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Type 2 diabetes is a severe chronic disease urgently needing new treatment options. Within our translational research group (www.dmrg.nl), embedded in the department of Nutrition and Movement Sciences at Maastricht University, we perform human clinical and experimental trials to unravel the etiology of type 2 diabetes. We have special interest in human skeletal muscle metabolism and we apply whole-body, tissue and cellular approaches to study mechanisms that lead to the development of skeletal muscle insulin resistance and type 2 diabetes mellitus. To this end, Maastricht University has unique facilities to perform human translational studies (Metabolic Research Unit Maastricht, MRUM), which includes clamp facilities, magnetic resonance spectroscopy and whole body respiration chambers.
Project description: Recently, our 24-hour culture has been identified as another lifestyle factor that can cause type 2 diabetes (T2D). Technological and societal advances, such as artificial lighting and digital screens – leading to light exposure that is too dim during the day and too bright during the evening –, shift work, time zone transfers, variable sleep timing and round-the-clock food availability disrupt our intrinsic and evolutionarily preserved 24-hour rhythms resulting in a desynchronization between light cues and behavior cues to our circadian system. This mistiming of cues, also referred to as circadian misalignment is now thought to be a major contributor to the current metabolic health crisis with increasing rates of obesity and T2D.
In this context, we have previously demonstrated a significant diurnal rhythmicity in whole body resting energy expenditure, substrate selection and mitochondrial respiration in healthy young men (van Moorsel et al. Mol Metab, 2016). Recently, we found that this diurnal oscillation in mitochondrial respiration and substrate oxidation is completely absent in pre-diabetes volunteers (Wefers et al. Mol Metab, 2020, underscoring the relevance of this 24h rhythmicity in metabolism.
We believe that appropriate timing of behavioural interventions, to enhance daily rhythmicity of the circadian timing system, holds great promise to improve metabolic health and glucose homeostasis and may be a novel strategy in the prevention and treatment of T2D. In the current project, we aim to improve 24-hour rhythmicity of metabolism in insulin resistant men and women by appropriate timing of a) exercise and b) food intake and to assess its effect on metabolic health.
We are looking for a highly self-motivated Msc student with a degree in Medicine or Biomedical Sciences who is looking for an ambitious PhD project. The PhD student will be involved in relatively small-scale human intervention trials, in which she/he will
perform a thorough characterization of 24h muscle metabolism and insulin sensitivity after timed food intake and timed exercise (training). For this, we will make use of techniques such as indirect calorimetry, hyperinsulinemic-euglycemic clamps and magnetic resonance spectroscopy. In addition, we will take muscle biopsies to allow for more in-depth molecular analyses. A strong (international) research group and -network is available to aid in the execution of the project and to receive additional training. Due to its 'round-the-clock' nature, the project is not compatible with a 9-to-5 mentality and candidates should be willing to work outside regular office hours.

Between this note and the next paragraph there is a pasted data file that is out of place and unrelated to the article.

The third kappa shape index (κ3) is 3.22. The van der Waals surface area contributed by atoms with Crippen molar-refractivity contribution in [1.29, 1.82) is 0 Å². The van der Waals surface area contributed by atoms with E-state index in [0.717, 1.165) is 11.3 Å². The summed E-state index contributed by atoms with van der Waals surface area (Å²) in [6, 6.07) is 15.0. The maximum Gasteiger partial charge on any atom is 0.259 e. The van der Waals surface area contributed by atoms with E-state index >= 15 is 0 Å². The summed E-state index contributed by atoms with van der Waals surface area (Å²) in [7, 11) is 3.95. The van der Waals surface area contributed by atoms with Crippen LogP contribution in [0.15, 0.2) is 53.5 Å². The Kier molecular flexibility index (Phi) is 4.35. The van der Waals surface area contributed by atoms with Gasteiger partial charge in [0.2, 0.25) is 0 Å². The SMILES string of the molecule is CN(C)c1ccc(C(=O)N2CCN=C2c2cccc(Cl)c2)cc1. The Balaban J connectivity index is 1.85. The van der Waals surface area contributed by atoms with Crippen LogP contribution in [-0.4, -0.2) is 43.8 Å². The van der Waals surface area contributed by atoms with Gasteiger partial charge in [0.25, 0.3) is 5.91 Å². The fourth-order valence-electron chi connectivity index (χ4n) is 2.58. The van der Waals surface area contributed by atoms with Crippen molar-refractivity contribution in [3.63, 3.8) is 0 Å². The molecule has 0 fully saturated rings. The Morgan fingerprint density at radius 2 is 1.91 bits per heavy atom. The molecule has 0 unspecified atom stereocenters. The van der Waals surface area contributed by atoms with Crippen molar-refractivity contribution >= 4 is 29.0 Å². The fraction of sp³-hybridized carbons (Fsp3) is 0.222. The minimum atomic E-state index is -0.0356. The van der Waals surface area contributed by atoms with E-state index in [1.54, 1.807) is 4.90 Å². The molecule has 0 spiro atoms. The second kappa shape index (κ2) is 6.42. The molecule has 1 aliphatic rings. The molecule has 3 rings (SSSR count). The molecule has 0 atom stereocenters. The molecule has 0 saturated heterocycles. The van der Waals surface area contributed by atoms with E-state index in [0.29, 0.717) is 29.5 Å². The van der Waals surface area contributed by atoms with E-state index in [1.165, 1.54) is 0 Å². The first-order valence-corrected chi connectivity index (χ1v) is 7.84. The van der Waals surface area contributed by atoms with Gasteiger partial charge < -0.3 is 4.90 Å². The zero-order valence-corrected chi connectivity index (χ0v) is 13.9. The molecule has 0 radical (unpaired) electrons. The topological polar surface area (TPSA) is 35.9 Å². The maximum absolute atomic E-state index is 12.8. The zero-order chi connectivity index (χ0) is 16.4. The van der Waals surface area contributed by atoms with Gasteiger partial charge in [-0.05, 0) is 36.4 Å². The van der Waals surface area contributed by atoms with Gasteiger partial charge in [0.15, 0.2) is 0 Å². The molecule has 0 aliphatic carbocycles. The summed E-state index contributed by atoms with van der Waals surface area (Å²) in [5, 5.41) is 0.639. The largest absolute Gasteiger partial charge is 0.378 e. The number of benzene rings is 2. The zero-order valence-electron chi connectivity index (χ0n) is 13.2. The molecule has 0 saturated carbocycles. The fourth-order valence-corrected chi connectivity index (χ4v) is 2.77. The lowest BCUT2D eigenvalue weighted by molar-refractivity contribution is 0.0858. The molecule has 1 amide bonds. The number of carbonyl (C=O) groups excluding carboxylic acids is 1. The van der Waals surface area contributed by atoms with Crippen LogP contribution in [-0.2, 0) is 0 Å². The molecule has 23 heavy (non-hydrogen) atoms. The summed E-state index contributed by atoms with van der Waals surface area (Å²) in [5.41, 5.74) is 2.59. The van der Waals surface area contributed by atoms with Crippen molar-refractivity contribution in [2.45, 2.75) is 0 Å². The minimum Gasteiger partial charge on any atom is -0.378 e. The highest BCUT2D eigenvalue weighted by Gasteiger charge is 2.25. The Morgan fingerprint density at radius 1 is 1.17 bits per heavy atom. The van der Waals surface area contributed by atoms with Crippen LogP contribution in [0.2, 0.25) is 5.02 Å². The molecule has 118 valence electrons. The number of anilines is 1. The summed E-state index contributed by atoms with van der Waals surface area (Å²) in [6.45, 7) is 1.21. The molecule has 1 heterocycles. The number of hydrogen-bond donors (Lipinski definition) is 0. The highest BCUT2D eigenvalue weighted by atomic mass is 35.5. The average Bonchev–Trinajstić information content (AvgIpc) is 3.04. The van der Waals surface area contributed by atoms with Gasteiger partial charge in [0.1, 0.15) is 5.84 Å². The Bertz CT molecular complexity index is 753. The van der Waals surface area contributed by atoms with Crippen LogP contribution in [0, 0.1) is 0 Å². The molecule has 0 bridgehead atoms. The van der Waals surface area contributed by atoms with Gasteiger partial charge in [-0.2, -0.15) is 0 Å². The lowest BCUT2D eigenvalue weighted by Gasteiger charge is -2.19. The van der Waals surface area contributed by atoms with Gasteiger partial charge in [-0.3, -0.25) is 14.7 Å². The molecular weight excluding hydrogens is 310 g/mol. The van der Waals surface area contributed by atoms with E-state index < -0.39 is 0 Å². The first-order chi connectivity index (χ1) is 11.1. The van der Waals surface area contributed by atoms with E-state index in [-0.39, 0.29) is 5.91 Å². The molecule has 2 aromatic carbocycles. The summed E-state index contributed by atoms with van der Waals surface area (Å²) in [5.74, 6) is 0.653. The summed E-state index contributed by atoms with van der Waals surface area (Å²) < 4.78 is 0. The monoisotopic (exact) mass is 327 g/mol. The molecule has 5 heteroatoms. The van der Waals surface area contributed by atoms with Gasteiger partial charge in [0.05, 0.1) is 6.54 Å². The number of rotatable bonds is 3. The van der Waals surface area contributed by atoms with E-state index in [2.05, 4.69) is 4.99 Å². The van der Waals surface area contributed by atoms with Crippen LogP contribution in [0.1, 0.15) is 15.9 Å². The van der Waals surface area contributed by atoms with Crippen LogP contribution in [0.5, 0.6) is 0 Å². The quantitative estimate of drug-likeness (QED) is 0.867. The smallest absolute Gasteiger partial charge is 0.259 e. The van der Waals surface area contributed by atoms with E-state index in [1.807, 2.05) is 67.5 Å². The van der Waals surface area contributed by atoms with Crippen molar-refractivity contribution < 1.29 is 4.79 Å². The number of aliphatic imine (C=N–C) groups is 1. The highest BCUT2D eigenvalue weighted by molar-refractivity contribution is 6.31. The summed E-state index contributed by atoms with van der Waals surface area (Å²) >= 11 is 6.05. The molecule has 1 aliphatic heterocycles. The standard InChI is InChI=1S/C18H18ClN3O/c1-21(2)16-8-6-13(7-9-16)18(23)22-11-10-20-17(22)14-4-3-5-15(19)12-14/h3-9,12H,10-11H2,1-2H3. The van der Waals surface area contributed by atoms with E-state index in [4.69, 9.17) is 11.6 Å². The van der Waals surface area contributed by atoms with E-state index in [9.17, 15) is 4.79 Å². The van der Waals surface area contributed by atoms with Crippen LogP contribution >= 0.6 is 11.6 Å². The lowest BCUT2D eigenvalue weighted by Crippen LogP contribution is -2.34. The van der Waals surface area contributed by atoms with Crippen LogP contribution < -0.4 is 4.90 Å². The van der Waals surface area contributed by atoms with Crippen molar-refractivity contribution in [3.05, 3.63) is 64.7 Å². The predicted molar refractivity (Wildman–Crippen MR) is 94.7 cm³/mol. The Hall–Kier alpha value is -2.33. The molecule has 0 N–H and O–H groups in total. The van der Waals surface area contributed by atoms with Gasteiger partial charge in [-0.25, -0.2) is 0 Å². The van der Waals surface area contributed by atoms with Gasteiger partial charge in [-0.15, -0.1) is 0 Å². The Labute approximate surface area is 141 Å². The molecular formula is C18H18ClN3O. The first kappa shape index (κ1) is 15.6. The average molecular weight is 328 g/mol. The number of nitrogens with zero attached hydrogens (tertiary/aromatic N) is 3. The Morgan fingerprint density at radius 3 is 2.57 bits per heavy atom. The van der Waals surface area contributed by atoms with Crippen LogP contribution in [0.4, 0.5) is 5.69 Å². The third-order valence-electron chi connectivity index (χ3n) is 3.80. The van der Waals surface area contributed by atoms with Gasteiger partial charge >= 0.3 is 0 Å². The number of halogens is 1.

MSc in Medicine, Biomedical Sciences or equivalent, with demonstrated affinity and/or experience with human intervention research. A degree as medical doctor (MD) is a strong advantage. Good communication and organizational skills are required as well as qualifications to work in a team. Due to interaction with test subjects, mastering the Dutch language is a prerequisite (or needs to be acquired).
Fixed-term contract: 1+3 years.
Temporary employment for 4 years. The first year will be a probation period, after a positive assessment the position will be extended for another 3 years, which happens in the vast majority of cases.
Your salary would be € 2.443,- gross per month in the first year up to € 3.122,- gross per month in the fourth year according to the PhD-candidate salary scale. An 8% holiday and an 8.3% year-end allowance is also provided. Each year an evaluation will take place.
The terms of employment of Maastricht University are set out in the Collective Labour Agreement of Dutch Universities (CAO). Furthermore, local UM provisions also apply. For more information look at the website www.maastrichtuniversity.nl > About UM > Working at UM.
Maastricht University is renowned for its unique, innovative, problem-based learning system, which is characterized by a small-scale and student-oriented approach. Research at UM is characterized by a multidisciplinary and thematic approach, and is concentrated in research institutes and schools. Maastricht University has around 22,000 students and 5,000 employees. Reflecting the university's strong international profile, a fair amount of both students and staff are from abroad. The university hosts 6 faculties: Faculty of Health, Medicine and Life Sciences, Faculty of Law, School of Business and Economics, Faculty of Science and Engineering, Faculty of Arts and Social Sciences, Faculty of Psychology and Neuroscience.
For more information, visit www.maastrichtuniversity.nl.
Maastricht University (UM)
Universiteitssingel 50, 6229 ER, Maastricht
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